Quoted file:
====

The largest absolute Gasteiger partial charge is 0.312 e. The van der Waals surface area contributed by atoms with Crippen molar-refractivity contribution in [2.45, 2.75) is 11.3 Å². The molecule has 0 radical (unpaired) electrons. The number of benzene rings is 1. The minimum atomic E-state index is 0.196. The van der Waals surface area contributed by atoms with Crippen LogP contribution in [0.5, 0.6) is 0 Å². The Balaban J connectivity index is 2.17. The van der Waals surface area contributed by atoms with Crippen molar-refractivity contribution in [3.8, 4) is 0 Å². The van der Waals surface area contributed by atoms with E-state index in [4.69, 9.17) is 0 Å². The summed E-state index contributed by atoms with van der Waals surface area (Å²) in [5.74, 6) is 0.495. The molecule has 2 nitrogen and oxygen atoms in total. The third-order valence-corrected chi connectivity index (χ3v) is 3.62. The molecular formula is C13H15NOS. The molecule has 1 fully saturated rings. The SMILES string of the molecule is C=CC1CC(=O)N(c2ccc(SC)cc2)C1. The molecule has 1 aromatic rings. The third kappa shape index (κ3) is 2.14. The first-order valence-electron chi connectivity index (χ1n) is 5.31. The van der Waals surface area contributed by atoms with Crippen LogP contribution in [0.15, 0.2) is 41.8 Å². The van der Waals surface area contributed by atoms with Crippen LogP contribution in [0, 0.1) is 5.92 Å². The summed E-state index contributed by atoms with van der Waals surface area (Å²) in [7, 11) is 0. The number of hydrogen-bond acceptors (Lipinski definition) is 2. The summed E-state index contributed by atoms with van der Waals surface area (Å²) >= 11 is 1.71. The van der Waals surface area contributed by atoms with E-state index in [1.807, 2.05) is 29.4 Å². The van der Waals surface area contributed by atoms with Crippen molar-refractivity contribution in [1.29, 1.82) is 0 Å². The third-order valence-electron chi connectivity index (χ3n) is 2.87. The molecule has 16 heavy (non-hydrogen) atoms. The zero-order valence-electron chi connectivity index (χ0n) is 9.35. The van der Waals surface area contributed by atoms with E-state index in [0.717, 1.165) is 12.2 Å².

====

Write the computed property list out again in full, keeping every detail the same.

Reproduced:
The largest absolute Gasteiger partial charge is 0.312 e. The van der Waals surface area contributed by atoms with Crippen molar-refractivity contribution in [2.45, 2.75) is 11.3 Å². The molecule has 0 radical (unpaired) electrons. The number of benzene rings is 1. The minimum atomic E-state index is 0.196. The van der Waals surface area contributed by atoms with Crippen LogP contribution in [0.5, 0.6) is 0 Å². The Balaban J connectivity index is 2.17. The van der Waals surface area contributed by atoms with Crippen molar-refractivity contribution in [3.8, 4) is 0 Å². The van der Waals surface area contributed by atoms with E-state index in [4.69, 9.17) is 0 Å². The summed E-state index contributed by atoms with van der Waals surface area (Å²) in [5.74, 6) is 0.495. The molecule has 2 nitrogen and oxygen atoms in total. The third-order valence-corrected chi connectivity index (χ3v) is 3.62. The molecular formula is C13H15NOS. The molecule has 1 fully saturated rings. The SMILES string of the molecule is C=CC1CC(=O)N(c2ccc(SC)cc2)C1. The molecule has 1 aromatic rings. The third kappa shape index (κ3) is 2.14. The first-order valence-electron chi connectivity index (χ1n) is 5.31. The van der Waals surface area contributed by atoms with Crippen LogP contribution in [0.15, 0.2) is 41.8 Å². The van der Waals surface area contributed by atoms with Crippen LogP contribution in [0, 0.1) is 5.92 Å². The summed E-state index contributed by atoms with van der Waals surface area (Å²) in [7, 11) is 0. The number of hydrogen-bond acceptors (Lipinski definition) is 2. The summed E-state index contributed by atoms with van der Waals surface area (Å²) >= 11 is 1.71. The van der Waals surface area contributed by atoms with E-state index in [1.807, 2.05) is 29.4 Å². The van der Waals surface area contributed by atoms with Crippen molar-refractivity contribution in [1.29, 1.82) is 0 Å². The third-order valence-electron chi connectivity index (χ3n) is 2.87. The molecule has 16 heavy (non-hydrogen) atoms. The zero-order valence-electron chi connectivity index (χ0n) is 9.35. The van der Waals surface area contributed by atoms with E-state index in [0.717, 1.165) is 12.2 Å².